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Lenovo Thinkpad X1 Carbon Ultrabook Review


HardwareCanuck Review Editor
Staff member
Feb 26, 2007


Lenovo is one of the few companies which rarely missteps on their products. Nearly every one of them has been well thought out, painstakingly designed and, most importantly, well executed for its intended market. The ThinkPad X1 Carbon carries on the tradition in every respect but that doesn’t mean it is the perfect Ultrabook. Rather, this is a notebook which Lenovo can certainly be proud of but there is still some room for improvement in future iterations.

Taking a look back at my experience with the X1 Carbon, it becomes evident that Lenovo did a great many things right. The razor thin chassis is nothing short of astounding considering the amount of performance packed into its restrictive confines. Due to the extensive use of carbon fiber inside and out, a distinct lack of chassis flex is a defining aspect of this design. The excellent soft-touch exterior coating allows for more even heat distribution than machined aluminum with the added benefit of being extremely durable and nearly impervious to scratches. Some will still prefer the futuristic brushed aluminum look of competing Ultrabooks but for longevity, nothing is better than Lenovo’s approach.

The ThinkPad’s keyboard remains a benchmark setter which all others will be compared against. Its keys are perfectly shaped, well spaced and offer just the right amount of feedback. Granted, I’m not a fan of the button-less trackpad but it responded admirably to most inputs and the ever-present TrackPoint makes for an excellent fallback solution.

Great ideas abound at nearly every corner of the ThinkPad X1 Carbon’s design. RapidCharge technology has the ability to almost completely refill the battery in 15 minutes and will be a game changer for on the go users with limited access to power outlets. The included mobile broadband may not be available in all regions but I can’t think of a better feature for professional notebooks. Software plays a huge part here too as Lenovo has managed to pack in an incredible amount of self-branded yet useful programs.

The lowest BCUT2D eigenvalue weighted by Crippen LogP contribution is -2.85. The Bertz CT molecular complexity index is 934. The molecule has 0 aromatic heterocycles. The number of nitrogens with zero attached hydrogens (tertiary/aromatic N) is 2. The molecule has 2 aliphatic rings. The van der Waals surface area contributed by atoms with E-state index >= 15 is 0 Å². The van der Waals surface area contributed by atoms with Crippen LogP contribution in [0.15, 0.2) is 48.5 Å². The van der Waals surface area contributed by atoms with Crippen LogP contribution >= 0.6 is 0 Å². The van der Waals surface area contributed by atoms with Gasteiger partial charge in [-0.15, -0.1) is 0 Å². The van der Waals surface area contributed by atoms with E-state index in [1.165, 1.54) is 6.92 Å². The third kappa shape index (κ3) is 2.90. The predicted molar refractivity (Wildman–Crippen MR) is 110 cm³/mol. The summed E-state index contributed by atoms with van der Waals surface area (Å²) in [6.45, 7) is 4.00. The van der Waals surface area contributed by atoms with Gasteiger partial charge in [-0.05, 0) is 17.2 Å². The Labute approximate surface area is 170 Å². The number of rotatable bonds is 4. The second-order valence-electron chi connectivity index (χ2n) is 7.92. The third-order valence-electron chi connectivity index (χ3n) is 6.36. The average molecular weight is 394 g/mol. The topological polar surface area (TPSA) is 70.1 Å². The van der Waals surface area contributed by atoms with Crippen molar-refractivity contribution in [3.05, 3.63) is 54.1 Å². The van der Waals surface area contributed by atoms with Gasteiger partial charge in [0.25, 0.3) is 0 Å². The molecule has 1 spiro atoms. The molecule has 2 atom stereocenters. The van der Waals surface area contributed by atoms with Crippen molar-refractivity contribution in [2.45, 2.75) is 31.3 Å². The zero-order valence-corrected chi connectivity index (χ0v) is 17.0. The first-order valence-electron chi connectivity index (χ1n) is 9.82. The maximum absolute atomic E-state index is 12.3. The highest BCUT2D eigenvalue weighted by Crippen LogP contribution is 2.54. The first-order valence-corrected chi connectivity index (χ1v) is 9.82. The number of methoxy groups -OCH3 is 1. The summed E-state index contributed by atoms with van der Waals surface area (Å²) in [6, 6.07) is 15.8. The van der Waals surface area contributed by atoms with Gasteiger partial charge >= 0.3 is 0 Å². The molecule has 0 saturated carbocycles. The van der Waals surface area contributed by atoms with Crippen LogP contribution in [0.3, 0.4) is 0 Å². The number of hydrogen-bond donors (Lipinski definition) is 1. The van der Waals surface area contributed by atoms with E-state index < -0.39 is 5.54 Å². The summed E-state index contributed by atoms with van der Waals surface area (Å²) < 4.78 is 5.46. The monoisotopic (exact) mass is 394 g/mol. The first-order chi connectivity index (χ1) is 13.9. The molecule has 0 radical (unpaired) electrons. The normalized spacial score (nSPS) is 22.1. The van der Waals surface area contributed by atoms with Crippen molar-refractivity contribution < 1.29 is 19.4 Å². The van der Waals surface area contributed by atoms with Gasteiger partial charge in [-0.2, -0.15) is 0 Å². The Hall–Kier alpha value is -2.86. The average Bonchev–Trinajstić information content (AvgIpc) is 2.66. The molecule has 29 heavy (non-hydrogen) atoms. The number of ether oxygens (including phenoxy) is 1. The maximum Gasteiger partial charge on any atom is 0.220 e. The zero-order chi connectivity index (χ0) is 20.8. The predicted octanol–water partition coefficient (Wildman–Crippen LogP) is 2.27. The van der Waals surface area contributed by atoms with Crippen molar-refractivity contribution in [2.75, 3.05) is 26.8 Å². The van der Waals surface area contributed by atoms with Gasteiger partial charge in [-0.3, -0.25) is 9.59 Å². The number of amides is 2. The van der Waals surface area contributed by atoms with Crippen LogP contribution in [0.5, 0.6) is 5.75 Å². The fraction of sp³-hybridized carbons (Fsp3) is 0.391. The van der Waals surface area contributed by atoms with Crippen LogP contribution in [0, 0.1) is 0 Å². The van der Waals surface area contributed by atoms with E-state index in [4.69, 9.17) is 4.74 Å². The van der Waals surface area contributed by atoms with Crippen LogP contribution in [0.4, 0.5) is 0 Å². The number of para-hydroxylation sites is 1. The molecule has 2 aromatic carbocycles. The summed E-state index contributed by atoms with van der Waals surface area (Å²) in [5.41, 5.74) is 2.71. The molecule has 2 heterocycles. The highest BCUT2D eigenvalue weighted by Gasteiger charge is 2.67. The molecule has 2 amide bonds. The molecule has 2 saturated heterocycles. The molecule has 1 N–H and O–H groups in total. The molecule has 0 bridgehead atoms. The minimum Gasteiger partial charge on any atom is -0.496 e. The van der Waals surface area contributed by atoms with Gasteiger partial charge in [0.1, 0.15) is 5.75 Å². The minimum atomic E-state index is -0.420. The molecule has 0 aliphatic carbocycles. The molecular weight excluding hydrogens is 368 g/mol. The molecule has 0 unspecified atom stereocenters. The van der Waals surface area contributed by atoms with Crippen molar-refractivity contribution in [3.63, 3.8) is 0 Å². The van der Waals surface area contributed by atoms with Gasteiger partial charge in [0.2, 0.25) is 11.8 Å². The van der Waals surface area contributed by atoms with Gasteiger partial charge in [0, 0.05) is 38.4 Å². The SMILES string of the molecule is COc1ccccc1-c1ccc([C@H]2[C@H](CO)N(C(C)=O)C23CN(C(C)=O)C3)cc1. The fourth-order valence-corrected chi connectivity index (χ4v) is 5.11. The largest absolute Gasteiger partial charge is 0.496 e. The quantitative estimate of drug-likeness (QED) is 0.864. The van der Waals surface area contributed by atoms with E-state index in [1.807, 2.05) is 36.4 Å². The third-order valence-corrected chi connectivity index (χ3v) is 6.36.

ThinkPad notebooks have always been aspirational items for mobile users since their pricing typically meant only professionals were granted access. Things should have changed with the Ultrabook generation and indeed the X1 Carbon is clearly more affordable than previous ThinkPad thin and light offerings but that doesn’t mean it is inexpensive. Quite the contrary. It is one of the highest priced Ultrabooks currently available and while the price premium has translated into a bevy of useful features and astounding build quality, it still stumbles in certain areas.

The most egregious error committed this time around is the X1 Carbon’s screen. The matte coating is a dream come true in a world of highly reflective idiocy but a “screen door” effect between individual pixels results in picture quality that borders on embarrassing. Battery life was on the disappointing side as well but that’s likely a byproduct of the X1’s diminutive form factor limiting cell capacity rather than a misstep on Lenovo’s part. The fingerprint reader could have been placed better, another USB port would have been useful, some areas of the chassis get quite hot and there’s some third party software eating up precious storage space but other than the panel issue, there are very few true issues here.

With innovative features like RapidCharge, a spectacular keyboard, extreme portability, a matte screen and a design that will surely have everyone salivating, the X1 Carbon has a lot to offer. Indeed, its beauty is more than skin deep; performance is top notch for an Ultrabook and thermals are relatively well managed. Regardless of its premium price, people will find this new ThinkPad fits their needs perfectly but poor quality screen prevents it from receiving our highest accolades. Should you be able to look beyond that, this is one of the best thin and light notebooks currently available and it brings home our Dam Innovative award.